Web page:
According to the Oxford English Dictionary, its modern spelling was first used in 1538. The earliest attested reference to the Angles occurs in the 1st-century work by Tacitus, Germania, in which the Latin word Anglii is used; the etymology of the tribal name itself is disputed by scholars. How and why a term derived from the name of a tribe, less significant than others, such as the Saxons, came to be used for the entire country and its people is not known, but it seems this is related to the custom of calling the Germanic people in Britain Angli Saxones or English Saxons to distinguish them from continental Saxons of Old Saxony between the Weser and Eider rivers in Northern Germany. In Scottish Gaelic, another language which developed on the island of Great Britain, the Saxon tribe gave their name to the word for England. An alternative name for England is Albion; the name Albion referred to the entire island of Great Britain. The nominally earliest record of the name appears in the Aristotelian Corpus the 4th-century BC De Mundo: "Beyond the Pillars of Hercules is the ocean that flows round the earth.
In it are two large islands called Britannia. But modern scholarly consensus ascribes De Mundo not to Aristotle but to Pseudo-Aristotle, i.e. it was written in the Graeco-Roman period or afterwards. The word Albion or insula Albionum has two possible origins, it either derives from a cognate of the Latin albus meaning white, a reference to the white cliffs of Dover or from the phrase the "island of the Albiones" in the now lost Massaliote Periplus, attested through Avienus' Ora Maritima to which the former served as a source. Albion is now applied to England in a more poetic capacity. Another romantic name for England is Loegria, related to the Welsh word for England and made popular by its use in Arthurian legend; the earliest known evidence of human presence in the area now known as England was that of Homo antecessor, dating to approximate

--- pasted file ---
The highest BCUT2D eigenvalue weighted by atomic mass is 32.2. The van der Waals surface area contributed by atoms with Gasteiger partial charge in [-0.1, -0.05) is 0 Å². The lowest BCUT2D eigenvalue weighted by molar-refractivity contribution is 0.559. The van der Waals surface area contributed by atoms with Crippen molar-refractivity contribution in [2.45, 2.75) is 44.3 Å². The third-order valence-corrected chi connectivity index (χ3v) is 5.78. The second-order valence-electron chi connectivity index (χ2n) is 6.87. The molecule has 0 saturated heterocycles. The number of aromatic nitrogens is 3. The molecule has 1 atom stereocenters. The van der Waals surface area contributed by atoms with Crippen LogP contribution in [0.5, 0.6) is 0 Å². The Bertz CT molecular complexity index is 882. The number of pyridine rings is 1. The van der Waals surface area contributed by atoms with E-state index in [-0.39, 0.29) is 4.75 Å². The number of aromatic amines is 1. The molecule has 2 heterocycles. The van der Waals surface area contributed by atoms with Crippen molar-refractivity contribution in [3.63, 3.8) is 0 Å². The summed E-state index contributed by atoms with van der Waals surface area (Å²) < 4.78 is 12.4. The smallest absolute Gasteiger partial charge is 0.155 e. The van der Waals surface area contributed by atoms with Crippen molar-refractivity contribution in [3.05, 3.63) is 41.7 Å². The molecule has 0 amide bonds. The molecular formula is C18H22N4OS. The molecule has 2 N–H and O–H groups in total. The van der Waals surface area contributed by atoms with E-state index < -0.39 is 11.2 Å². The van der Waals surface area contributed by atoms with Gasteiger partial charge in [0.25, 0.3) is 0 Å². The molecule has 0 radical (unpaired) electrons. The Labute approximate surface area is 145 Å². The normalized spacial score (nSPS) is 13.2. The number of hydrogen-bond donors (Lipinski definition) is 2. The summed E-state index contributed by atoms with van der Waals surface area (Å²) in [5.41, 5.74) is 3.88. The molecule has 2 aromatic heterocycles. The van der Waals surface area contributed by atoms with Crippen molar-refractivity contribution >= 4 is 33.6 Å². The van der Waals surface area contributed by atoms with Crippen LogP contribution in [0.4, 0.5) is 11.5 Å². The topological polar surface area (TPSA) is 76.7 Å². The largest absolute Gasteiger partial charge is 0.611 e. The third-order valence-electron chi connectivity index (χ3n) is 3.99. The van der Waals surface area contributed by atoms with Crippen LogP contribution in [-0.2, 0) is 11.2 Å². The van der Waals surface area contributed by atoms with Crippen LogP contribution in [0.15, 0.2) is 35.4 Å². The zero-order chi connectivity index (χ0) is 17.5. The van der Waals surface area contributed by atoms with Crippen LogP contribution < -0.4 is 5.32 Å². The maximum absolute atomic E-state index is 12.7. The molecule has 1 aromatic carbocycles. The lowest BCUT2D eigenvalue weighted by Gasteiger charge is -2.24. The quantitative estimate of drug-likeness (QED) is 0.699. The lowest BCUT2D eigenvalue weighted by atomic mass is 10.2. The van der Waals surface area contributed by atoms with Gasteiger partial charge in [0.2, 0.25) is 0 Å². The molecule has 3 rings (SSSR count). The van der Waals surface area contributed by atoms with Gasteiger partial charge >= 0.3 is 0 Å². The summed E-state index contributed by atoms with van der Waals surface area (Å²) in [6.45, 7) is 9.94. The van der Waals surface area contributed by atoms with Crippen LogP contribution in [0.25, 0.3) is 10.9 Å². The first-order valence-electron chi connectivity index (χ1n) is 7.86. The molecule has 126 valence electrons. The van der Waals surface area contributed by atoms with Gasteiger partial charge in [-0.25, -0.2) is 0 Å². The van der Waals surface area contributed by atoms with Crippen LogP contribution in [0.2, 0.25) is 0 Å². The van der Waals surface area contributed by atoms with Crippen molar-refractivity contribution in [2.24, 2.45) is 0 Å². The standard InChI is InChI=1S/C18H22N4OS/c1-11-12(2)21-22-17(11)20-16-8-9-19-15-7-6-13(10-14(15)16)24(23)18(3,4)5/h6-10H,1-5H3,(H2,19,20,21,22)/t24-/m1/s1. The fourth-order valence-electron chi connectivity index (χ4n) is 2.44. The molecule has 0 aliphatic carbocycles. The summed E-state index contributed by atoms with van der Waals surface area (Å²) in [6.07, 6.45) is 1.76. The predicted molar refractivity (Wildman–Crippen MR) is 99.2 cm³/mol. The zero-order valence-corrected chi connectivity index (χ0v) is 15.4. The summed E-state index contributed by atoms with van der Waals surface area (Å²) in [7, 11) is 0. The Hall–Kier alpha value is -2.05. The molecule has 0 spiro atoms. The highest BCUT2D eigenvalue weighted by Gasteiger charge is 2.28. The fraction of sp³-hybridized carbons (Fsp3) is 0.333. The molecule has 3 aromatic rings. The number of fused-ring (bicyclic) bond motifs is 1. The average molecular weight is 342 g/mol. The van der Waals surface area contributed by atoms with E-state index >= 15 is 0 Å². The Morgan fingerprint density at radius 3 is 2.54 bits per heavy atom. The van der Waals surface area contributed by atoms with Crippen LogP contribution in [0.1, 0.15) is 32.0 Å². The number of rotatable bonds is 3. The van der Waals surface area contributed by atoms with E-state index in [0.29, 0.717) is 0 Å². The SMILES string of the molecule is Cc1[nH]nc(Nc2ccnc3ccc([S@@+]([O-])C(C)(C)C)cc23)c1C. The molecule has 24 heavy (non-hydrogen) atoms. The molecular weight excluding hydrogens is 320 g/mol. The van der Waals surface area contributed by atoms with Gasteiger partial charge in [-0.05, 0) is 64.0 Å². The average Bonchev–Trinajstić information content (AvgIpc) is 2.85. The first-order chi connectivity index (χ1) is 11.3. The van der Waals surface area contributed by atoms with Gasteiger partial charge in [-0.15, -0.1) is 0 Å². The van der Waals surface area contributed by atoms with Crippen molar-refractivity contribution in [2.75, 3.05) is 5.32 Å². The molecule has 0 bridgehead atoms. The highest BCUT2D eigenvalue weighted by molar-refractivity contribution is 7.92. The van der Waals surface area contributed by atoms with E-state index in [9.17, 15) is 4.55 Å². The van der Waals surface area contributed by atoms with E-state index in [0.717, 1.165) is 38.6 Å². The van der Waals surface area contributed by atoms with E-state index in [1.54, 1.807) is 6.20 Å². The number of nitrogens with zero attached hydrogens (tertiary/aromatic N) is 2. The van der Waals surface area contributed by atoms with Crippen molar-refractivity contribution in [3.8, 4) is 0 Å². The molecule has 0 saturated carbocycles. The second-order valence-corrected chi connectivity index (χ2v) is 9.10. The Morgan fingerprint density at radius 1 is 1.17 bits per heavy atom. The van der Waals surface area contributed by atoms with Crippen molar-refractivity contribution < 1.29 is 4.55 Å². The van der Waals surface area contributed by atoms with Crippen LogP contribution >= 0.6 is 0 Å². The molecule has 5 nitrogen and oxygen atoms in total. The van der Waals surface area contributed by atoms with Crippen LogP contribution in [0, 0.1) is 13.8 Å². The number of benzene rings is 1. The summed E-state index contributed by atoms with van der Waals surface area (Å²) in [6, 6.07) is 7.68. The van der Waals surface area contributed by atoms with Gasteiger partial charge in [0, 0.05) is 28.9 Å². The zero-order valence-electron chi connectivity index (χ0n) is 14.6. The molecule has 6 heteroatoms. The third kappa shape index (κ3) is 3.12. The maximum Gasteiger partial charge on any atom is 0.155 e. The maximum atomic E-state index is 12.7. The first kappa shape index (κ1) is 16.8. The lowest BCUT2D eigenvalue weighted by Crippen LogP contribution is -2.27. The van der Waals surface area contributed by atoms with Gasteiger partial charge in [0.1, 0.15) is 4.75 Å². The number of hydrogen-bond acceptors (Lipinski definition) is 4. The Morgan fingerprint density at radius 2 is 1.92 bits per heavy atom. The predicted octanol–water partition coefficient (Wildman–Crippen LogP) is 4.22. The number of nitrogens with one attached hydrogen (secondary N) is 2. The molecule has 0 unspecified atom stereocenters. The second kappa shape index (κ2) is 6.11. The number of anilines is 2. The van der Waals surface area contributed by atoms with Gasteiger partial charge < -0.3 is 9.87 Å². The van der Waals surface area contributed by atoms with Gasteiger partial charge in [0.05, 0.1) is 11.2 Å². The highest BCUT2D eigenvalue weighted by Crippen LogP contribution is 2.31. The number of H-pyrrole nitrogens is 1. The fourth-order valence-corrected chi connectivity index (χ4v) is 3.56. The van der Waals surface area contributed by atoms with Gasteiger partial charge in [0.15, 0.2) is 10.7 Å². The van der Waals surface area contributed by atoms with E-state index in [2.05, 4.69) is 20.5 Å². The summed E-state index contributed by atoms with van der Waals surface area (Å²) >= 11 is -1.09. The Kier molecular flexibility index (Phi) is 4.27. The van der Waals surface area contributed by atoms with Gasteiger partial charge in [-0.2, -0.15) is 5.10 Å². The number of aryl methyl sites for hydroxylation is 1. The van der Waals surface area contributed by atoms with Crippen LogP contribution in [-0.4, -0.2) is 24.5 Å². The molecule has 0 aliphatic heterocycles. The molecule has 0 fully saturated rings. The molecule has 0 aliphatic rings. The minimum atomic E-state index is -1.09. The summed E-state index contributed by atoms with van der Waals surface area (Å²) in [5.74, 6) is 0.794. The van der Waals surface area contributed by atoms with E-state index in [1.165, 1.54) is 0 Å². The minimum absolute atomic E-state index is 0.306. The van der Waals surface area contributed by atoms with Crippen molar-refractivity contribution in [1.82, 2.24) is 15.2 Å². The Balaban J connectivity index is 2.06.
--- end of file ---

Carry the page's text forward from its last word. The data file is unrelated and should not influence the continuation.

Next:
Koko B. Ware
James Ware, better known by his ring name Koko B. Ware is a semi-retired American professional wrestler who made his professional wrestling debut in 1978, he rose in popularity during the mid 1980s, while appearing in the World Wrestling Federation, where he was a strong mid-carder before he briefly became a jobber to the stars. Ware came to the ring with a blue-and-yellow macaw named Frankie, would flap his arms like a bird while dancing before and after his matches. Before joining the WWF, Ware worked as a part of several tag teams, first with Bobby Eaton in Memphis and later on with Norvell Austin as one half of the P. Y. T. Express in several promotions. Ware holds the distinction of having competed in the first match on the first episode of Monday Night Raw in a losing effort against Yokozuna. Koko spent his early days in the sport in the Mid-South and other NWA territories. Early in his career, Koko Ware did not find great success, learning the ropes and paying his dues both in Jerry Jarrett's Continental Wrestling Association and Nick Gulas' territory in the south.